The ephemeral forests of southern Costa Rica

Damaged ecosystems don’t recover overnight, but sometimes that’s all the time that they get. CCSD scientist Leighton Reid describes new research about tropical secondary forests in southern Costa Rica, including how long these young forests last, what’s at stake, and how we can keep them around longer.

Regrowing tropical forests on marginal farm lands is one of the main ways that humans can prevent runaway climate change. With ample moisture and long growing seasons, tropical trees often can grow quickly and pull large amounts of carbon out of the atmosphere, storing it in their wood and keeping it from trapping heat. At the same time, young forests provide habitat for plants and animals and improve water quality for humans, among many other benefits.

But even in a moist, tropical climate, trees don’t grow instantly. Typically, it takes many decades for a recovering forest to stock up all of the carbon that it can hold. And it can take even longer for some plants (like orchids) and animals (like antbirds) to return. If a forest starts to grow back, but then someone cuts it down again, these time-dependent benefits never accrue.

In other words, the hopes and expectations that many people have for young tropical forests depend on young tropical forests growing old. So do they? Our new study suggests not.

San Vito & Coto Brus Valley

The Coto Brus Valley and Talamanca Mountains in southern Costa Rica. Photo by J. Leighton Reid.

To find out how long secondary forests persist, I teamed up with Matthew Fagan, a landscape ecologist at the University of Maryland Baltimore County, and Rakan Zahawi, director of the Lyon Arboretum, as well as two students, James Lucas at Washington University and Joshua Slaughter at UMBC.

We studied a set of historical, aerial photos from southern Costa Rica, which covered the time period from 1947-2014. Previously, Zahawi and colleagues had classified which areas in each photo were forest and which areas were farms or other non-forest land uses. By comparing the maps they made for each year, we were able to see where and when new forests appeared and how long they remained as forest before they were converted to some other land use (mostly farms).

The young forests did not last long. Half of the new forests disappeared before they were 20-years old. And 85% were cut down before they were 54-years old. Larger forests and forests near rivers lasted longer.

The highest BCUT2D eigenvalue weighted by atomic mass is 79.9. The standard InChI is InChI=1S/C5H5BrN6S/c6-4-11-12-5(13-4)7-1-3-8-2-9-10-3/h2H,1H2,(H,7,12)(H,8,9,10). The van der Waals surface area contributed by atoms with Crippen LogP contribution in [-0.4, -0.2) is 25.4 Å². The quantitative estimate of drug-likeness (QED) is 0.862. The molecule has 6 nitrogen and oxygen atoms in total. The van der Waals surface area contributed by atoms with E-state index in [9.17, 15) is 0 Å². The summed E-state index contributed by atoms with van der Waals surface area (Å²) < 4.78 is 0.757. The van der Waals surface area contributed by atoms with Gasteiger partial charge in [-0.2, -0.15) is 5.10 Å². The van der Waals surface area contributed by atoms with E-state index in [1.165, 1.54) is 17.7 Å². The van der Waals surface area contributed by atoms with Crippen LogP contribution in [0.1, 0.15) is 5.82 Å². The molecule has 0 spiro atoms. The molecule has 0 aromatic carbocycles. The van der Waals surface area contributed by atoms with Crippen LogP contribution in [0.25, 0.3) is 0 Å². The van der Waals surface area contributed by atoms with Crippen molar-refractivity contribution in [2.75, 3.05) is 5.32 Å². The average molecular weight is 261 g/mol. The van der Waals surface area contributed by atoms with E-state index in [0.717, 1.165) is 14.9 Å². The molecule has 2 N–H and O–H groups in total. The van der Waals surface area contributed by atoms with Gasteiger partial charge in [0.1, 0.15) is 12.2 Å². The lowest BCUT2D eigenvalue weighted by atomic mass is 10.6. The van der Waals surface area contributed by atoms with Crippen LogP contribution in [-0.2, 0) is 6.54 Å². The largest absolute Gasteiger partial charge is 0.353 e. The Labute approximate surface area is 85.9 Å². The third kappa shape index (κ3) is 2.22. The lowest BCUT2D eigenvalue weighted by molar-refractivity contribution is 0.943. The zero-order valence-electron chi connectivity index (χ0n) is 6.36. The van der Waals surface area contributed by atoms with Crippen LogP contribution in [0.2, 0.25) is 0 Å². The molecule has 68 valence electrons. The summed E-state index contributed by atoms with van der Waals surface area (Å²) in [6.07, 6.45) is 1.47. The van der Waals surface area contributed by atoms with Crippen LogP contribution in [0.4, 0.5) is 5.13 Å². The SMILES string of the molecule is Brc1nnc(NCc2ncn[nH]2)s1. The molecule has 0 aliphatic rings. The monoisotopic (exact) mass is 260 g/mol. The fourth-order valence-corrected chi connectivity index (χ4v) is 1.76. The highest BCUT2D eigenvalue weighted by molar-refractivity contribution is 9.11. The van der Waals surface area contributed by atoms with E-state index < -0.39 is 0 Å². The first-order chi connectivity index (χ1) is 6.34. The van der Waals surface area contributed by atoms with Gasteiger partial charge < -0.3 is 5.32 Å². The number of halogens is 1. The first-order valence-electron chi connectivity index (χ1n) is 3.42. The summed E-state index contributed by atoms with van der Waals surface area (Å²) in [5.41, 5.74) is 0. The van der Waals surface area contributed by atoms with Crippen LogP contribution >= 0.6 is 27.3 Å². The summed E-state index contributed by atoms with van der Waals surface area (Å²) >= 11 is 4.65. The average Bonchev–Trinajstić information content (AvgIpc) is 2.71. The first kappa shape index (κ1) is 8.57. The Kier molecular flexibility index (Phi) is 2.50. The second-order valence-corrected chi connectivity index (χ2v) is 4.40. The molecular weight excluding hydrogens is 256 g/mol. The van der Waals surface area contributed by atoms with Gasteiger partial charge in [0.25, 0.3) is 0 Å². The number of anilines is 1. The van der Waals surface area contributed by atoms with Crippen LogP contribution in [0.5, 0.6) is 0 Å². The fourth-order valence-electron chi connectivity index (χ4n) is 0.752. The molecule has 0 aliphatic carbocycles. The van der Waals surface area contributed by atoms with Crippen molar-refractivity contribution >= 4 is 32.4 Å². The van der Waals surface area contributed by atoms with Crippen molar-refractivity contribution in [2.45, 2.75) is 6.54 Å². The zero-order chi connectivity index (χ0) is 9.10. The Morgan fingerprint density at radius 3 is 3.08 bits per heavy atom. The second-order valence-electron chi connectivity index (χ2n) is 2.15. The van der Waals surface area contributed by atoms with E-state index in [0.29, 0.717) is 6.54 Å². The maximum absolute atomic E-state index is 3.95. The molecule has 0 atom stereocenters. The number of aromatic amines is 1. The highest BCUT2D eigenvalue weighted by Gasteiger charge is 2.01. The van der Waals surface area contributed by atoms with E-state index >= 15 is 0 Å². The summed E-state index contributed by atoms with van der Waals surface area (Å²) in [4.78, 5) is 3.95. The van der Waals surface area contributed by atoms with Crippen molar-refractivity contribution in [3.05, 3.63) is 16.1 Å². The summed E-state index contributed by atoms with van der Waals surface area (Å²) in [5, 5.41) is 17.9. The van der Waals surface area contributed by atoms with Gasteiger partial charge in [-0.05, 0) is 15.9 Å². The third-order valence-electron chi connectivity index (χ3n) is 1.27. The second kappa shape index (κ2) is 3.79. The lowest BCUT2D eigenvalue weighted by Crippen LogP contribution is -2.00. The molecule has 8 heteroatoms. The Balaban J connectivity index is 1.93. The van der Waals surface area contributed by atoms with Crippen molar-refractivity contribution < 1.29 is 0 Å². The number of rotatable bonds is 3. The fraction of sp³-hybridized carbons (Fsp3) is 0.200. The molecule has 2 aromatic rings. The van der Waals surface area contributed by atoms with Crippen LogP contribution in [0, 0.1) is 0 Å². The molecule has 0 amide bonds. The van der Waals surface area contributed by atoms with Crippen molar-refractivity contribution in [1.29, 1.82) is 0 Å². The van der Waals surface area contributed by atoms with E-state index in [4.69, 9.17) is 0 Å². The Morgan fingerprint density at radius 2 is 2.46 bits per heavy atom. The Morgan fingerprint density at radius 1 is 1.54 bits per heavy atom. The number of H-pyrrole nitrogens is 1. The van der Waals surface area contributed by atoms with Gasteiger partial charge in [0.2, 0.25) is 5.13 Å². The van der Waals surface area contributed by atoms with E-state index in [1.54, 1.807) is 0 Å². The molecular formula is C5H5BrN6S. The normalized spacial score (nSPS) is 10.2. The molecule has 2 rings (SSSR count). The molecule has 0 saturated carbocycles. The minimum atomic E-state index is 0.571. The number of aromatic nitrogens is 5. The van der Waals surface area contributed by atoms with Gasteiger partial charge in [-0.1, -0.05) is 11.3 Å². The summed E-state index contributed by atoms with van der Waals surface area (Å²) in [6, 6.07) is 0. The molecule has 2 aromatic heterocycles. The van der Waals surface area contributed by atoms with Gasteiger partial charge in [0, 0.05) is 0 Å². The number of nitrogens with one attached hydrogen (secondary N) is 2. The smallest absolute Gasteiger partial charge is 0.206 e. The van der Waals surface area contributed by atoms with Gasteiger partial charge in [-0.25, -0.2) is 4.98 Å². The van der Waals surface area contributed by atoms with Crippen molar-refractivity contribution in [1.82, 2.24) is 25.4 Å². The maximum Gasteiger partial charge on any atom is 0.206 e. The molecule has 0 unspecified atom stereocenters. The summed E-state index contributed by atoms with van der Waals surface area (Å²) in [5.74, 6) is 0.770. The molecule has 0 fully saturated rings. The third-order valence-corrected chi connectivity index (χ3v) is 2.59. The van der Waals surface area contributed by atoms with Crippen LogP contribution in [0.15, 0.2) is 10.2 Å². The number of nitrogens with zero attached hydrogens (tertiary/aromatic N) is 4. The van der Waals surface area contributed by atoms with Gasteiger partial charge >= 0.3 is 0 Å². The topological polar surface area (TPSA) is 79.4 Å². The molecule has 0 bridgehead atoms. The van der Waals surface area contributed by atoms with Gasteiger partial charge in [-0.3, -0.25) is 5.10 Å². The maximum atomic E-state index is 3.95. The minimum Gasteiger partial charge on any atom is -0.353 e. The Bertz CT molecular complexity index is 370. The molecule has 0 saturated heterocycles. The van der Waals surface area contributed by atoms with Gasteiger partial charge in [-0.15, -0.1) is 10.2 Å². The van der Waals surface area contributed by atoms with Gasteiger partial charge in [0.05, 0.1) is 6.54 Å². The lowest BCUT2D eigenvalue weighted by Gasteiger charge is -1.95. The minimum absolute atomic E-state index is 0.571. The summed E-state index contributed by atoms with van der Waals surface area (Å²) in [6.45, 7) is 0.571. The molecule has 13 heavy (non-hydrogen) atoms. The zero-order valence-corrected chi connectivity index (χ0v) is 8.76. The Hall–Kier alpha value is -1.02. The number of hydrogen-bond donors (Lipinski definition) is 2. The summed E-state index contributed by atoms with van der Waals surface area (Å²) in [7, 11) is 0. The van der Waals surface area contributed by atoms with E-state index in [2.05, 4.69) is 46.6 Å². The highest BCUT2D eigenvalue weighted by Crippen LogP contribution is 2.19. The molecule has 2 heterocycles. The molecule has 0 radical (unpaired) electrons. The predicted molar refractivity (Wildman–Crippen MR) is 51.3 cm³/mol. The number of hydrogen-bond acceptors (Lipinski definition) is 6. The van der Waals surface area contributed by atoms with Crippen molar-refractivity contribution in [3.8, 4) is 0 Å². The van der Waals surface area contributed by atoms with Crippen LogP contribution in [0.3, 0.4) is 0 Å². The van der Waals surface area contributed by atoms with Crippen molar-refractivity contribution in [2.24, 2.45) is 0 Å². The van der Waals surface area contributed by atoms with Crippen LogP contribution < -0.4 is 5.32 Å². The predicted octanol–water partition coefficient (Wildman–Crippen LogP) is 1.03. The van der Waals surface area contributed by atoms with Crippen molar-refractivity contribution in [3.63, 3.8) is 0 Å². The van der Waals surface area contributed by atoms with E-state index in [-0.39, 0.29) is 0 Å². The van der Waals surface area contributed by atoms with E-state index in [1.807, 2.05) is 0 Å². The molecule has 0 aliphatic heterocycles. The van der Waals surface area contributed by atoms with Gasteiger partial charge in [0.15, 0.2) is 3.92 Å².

One hectare forest fragment, Coto Brus, Costa Rica

An isolated forest fragment surrounded by cattle pastures in southern Costa Rica. Photo by J. Leighton Reid.

First, the bad news. Twenty years is not even close to the amount of time it takes for a young forest to become as diverse as an old-growth forest. For example, vascular epiphytes like orchids and bromeliads take more than 100 years to fully recover in young forests.

Carbon storage will also take a hit. If forests elsewhere in Latin America are as ephemeral as forests in southern Costa Rica, then carbon stocking over the next thirty years may be reduced by an order of magnitude.

Ephemeral forests could just be a problem in Costa Rica, but another study shows that secondary forests in eastern Peru have even shorter lifespans. There, secondary forests are cleared at a rate of 3-23% per year. Compared to that, the 2-3% per year rate of loss in southern Costa Rica is considerably better. And that’s not a good thing. Clearly we need more research on secondary forest persistence from other places.

There is some good news, though. Even though many new forests were short-lived, the ones that survived were predictable. And if we can predict where new forests will survive, we should also be able to help them survive longer. Larger forests and forests close to rivers were cut down less often than small forests and forests far from rivers. This suggests that restoring large, riparian forests could be a smart investment.

Gulfo Dulce from Fila Cruces - Coto Brus, Costa Rica

Forests and cattle pastures in southern Costa Rica. Photo by J. Leighton Reid.